Grammar Usage

David Crystal being right

Q: I was reading David Crystal’s blog the other day and I noticed his post “On me/my being right.” He said either “me” or “my” could be correct. “The non-possessive one highlights the verb phrase,” he wrote, “whereas the possessive one highlights the noun phrase.” Strunk and White would insist on “my” here. Who’s right, Crystal or S&W? Is this a US-vs.-UK thing? Please clarify.

A: No, this isn’t an American-vs.-British issue. We think Crystal (a linguist and a Brit) is right. As for Strunk and White, its strong suit is style, not grammar.

It’s true that a noun or pronoun modifying a gerund (an “–ing” word acting as a noun) should be in the possessive case: “Dick’s [or his] skiing has improved.” We’ve written about this subject before on our blog.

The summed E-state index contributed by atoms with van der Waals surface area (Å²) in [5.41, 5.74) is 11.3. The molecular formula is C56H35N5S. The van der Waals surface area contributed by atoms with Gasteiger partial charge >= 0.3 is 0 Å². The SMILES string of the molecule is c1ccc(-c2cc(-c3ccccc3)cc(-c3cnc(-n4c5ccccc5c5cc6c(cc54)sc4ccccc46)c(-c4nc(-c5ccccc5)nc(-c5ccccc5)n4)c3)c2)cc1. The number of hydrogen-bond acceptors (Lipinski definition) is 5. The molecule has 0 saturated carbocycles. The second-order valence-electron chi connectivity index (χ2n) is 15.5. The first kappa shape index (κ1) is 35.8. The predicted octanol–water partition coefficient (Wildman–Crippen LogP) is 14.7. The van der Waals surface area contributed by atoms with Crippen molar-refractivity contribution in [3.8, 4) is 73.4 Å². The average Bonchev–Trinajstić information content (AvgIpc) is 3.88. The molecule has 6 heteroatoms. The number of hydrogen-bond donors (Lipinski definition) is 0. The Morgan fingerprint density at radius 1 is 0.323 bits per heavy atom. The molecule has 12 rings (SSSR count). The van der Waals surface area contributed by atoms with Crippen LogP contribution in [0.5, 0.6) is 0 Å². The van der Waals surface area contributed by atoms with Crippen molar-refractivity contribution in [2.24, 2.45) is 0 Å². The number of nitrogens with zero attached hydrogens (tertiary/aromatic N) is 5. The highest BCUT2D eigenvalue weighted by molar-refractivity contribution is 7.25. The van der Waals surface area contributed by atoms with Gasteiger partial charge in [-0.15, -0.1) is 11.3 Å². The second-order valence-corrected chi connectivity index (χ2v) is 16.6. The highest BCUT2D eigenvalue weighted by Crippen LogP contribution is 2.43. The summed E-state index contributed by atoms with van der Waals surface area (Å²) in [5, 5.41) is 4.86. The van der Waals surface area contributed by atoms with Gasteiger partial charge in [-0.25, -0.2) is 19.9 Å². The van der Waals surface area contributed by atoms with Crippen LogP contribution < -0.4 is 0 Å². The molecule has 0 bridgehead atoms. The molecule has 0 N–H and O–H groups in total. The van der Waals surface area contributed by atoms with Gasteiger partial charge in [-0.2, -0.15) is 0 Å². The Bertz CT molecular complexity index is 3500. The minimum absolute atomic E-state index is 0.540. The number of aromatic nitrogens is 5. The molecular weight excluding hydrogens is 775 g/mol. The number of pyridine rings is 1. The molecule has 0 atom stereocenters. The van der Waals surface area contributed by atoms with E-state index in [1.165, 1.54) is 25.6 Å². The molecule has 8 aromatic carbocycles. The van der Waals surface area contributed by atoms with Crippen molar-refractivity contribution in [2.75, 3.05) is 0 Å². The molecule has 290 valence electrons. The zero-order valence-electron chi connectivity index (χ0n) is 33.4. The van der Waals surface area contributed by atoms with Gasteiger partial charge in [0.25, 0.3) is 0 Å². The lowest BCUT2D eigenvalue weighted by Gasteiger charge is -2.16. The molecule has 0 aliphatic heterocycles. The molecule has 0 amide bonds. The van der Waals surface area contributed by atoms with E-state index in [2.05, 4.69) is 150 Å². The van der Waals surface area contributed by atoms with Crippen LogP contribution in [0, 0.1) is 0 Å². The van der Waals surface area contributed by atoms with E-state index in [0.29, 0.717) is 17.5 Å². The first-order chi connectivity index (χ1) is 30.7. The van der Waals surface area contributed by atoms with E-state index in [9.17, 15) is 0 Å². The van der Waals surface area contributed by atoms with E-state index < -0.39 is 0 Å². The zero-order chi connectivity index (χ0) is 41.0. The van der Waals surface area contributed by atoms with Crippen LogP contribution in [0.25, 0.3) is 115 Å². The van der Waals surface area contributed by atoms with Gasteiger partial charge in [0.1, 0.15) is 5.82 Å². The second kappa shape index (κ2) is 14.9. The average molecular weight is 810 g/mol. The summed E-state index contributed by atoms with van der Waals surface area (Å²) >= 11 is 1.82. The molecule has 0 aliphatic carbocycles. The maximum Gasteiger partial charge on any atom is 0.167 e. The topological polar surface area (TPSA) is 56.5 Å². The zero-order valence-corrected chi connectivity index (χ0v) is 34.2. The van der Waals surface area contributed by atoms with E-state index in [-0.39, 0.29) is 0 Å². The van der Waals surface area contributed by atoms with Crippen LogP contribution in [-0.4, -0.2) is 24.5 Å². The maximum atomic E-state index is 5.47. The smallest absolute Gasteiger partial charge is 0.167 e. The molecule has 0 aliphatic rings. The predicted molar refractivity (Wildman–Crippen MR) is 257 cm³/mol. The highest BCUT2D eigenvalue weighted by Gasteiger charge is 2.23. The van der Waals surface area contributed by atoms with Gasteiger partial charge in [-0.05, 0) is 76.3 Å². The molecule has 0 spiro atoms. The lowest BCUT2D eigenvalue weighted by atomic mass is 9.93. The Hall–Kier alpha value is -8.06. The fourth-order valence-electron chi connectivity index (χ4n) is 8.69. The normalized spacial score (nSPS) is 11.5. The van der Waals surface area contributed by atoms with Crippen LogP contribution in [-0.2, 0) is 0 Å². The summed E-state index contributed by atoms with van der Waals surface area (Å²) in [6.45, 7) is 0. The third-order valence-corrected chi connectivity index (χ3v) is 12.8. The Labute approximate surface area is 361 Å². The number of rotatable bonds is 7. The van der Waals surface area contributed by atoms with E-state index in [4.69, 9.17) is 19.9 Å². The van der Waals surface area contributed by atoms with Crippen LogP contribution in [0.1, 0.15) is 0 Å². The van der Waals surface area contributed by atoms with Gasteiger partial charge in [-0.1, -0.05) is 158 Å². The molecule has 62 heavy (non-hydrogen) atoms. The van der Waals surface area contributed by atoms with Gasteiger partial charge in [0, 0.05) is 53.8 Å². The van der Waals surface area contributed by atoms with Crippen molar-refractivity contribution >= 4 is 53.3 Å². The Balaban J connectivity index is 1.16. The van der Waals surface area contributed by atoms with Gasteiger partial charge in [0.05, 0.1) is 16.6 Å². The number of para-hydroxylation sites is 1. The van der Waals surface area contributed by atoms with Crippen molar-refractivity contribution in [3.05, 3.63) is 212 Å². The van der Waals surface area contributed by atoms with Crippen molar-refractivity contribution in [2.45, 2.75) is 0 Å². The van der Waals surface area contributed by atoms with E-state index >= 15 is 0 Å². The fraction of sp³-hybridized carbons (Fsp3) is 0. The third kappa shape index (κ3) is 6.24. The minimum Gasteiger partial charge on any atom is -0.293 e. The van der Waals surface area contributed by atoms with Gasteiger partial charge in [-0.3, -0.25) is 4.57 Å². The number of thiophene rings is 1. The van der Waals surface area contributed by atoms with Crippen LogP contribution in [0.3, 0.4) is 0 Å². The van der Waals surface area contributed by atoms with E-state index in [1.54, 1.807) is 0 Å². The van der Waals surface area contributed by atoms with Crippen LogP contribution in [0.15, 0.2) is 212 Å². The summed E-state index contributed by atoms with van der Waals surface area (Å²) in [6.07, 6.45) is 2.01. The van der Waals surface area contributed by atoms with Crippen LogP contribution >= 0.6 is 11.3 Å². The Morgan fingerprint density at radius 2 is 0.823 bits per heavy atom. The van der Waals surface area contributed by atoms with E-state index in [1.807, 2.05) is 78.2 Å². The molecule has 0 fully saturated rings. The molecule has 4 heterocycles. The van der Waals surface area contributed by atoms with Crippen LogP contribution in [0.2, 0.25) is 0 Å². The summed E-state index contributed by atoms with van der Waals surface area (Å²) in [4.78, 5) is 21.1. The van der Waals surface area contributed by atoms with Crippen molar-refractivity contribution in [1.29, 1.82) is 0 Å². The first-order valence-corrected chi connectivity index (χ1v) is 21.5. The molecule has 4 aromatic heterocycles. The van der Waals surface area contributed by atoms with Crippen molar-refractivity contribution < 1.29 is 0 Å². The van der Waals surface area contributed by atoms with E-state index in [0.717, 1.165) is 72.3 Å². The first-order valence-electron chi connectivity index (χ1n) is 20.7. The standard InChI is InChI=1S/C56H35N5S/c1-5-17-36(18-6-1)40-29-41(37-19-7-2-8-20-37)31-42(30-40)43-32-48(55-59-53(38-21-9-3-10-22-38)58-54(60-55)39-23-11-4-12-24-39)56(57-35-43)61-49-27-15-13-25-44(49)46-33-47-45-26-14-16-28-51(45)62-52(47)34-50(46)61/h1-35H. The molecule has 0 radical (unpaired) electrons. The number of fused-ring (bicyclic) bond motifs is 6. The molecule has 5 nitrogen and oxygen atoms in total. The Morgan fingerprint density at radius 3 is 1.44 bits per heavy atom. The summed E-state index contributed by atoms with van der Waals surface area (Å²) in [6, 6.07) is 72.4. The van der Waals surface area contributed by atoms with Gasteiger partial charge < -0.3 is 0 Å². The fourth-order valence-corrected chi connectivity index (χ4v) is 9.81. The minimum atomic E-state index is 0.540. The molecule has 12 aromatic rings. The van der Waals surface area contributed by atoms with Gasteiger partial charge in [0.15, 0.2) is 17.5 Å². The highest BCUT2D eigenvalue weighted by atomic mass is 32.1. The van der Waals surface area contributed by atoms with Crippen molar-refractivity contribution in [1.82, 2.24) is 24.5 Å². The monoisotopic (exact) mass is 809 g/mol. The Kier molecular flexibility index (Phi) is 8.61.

But as we write in that entry, not every “-ing” word is a gerund. It could be a participle (as in “I saw Dick skiing yesterday”).

The difference is one of emphasis: a gerund functions as a noun, while a participle functions as a verb. So if the “-ing” word could be replaced with a noun, then it’s a gerund.

We could say either “Dick’s athleticism [noun] has improved” or “Dick’s skiing [gerund] has improved.” In both cases, the modifier is in the possessive case.

Here’s another example. Say a singer and a record producer are talking. The producer might say either (1) “I’ve heard you singing” or (2) “I’ve heard your singing.” Both are correct, but the statements have different meanings.

In #1, “singing” is a participle; the speaker is emphasizing the verb (the act of singing).

In #2, “singing” is a gerund; the speaker is emphasizing the noun (the singing itself).

To use another example, the word “standing” can be either a participle or a gerund.

Participle: “I saw you standing on the cliff.”

Gerund: “I was alarmed by your standing on the cliff.”

We hope this makes things a bit clearer.

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